IFRC: Wildfires and Covid threaten tens of thousands in Algeria and Tunisia

IFRC: Wildfires and Covid threaten tens of thousands in Algeria and Tunisia
16 August 2021

(This story is a press release issued by the IFRC in Algiers, Tunis and Beirut on Friday. It has been edited slightly here for length and time references.)

by the IFRC

The wildfires currently spreading in Algeria and Tunisia threaten the lives of tens of thousands, while also damaging local ecosystems, infrastructures and livelihoods. 

Both countries face a multi-hazard situation, as an alarming number of Covid-19 infections have been reported in the past weeks.

Fires have killed dozens of people and forced hundreds of families to leave their homes. Hundreds have lost their houses, farms and livelihoods. Thousands of hectares of land have been burned.

Red Crescent volunteers and staff have been supporting communities by providing first aid, psychosocial support, emergency shelter, drinking water and other necessary relief items.

For example, the Algerian Red Crescent has already set up 200 tents for emergency shelter and supported shelter solutions in host communities for an additional 8,000 families.

Both countries face a multi-hazard situation,
as an alarming number of Covid infections
have been reported in the past weeks

Anne E. Leclerc, IFRC Head of the North Africa Country Cluster Delegation, said: “Most of the northern parts of Tunisia and Algeria have already been severely impacted by multiple fires. Extreme weather conditions intensify the risk of additional fires in the region.

“The Red Crescent Societies of Tunisia, Algeria and Morocco are on high alert, mobilizing volunteers and providing assistance to affected communities in close coordination with local authorities.

“Climate change is here. It impacts people across the globe every day. Combined with the recent surge of Covid-19 cases in the region, we are tackling multiple crises simultaneously. The combination of these is stretching already strained healthcare systems to their limits.”

In Algeria, the fires have been raging since Monday last week and are spreading to new areas. So far, the Algerian Red Crescent has mobilized more than 300 volunteers for the response operation.


The IFRC is releasing financial resources from its Disaster Relief Emergency Fund (DREF) to support the response operation and is planning together with the Algerian Red Crescent for a possible request for more international support.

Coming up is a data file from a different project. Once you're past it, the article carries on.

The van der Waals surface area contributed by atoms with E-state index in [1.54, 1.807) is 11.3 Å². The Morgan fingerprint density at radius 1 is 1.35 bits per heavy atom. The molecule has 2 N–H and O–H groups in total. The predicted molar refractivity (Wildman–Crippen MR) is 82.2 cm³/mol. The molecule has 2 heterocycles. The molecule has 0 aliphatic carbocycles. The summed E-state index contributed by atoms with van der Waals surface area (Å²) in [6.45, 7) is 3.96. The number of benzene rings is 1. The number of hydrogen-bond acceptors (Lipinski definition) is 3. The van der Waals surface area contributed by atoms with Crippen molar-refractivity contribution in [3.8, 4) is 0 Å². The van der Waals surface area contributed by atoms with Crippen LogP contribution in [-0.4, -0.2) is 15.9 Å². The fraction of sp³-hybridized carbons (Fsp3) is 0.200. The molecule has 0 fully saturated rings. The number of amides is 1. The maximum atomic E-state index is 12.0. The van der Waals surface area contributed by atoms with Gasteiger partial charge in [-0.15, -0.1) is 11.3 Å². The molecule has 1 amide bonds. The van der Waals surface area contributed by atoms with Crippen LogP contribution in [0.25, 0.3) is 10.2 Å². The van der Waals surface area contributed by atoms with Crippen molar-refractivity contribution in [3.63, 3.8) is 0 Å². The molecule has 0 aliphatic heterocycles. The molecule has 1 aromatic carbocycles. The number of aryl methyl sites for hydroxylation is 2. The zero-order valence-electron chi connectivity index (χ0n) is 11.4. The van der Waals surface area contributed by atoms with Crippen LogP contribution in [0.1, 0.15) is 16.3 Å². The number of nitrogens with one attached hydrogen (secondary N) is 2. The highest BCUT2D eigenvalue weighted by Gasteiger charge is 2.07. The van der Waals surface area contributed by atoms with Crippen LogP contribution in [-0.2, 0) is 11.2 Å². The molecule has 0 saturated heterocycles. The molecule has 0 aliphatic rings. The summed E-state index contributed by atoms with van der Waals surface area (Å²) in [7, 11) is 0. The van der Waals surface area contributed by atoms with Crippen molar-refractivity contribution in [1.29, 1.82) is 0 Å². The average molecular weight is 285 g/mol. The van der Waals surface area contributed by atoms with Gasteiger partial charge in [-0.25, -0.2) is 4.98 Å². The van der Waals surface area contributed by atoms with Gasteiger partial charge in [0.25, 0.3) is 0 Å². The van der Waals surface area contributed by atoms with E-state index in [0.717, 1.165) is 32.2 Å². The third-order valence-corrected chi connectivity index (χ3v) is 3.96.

Dr Saida Ben Habyles, the President of the Algerian Red Crescent, said: “The momentum of national solidarity, initiated since the start of the Covid-19 pandemic, has been reinforced during this wave of multiple fires that struck parts of the country.

“The Algerian Red Crescent, one of the links in this great chain of solidarity, has been working tirelessly on the ground since the start of the pandemic and since the first hours of the outbreak of the fires.

“This disaster comes with another great danger, the Covid-19 pandemic. We are facing a double challenge when working against the spread of the Covid-19 and providing assistance to those affected by the fires.”

Scorching temperatures

In Tunisia, more than 100 families have already lost their homes as the fires have been spreading to new areas. The Tunisian Red Crescent is providing affected families with emergency shelter, household items, as well as psychosocial support.

The IFRC has released 99,897 Swiss francs from DREF to support the fire response by the Tunisian Red Crescent.

In addition, the IFRC supports the coordination of both response operations as well as monitors the heatwave patterns and real-time wildfire alerts across the region, disseminating early warnings and calls to action to the affected countries.

Algeria and Tunisia have been witnessing an increasing number of wildfires. The fires are linked to climate change, which is causing more extreme weather conditions, such as scorching temperatures and less rainfall.

A NASA satellite last week captured this natural-colour image of a vast smoke plume over northern Algeria, where some of the worst fires have occurred in mountainous areas near Bejaia and Tizi Ouzou. The bright white portions of the smoke plume suggest pyrocumulonimbus or “fire clouds”. Algiers is at the far left of the coastline. The European Forest Fire Information System shows more than 62,000 hectares have burned in Algeria so far this year, while the 2008–2020 all-year average is 68,000 hectares. (Image: Lauren Dauphin/NASA Earth Observatory)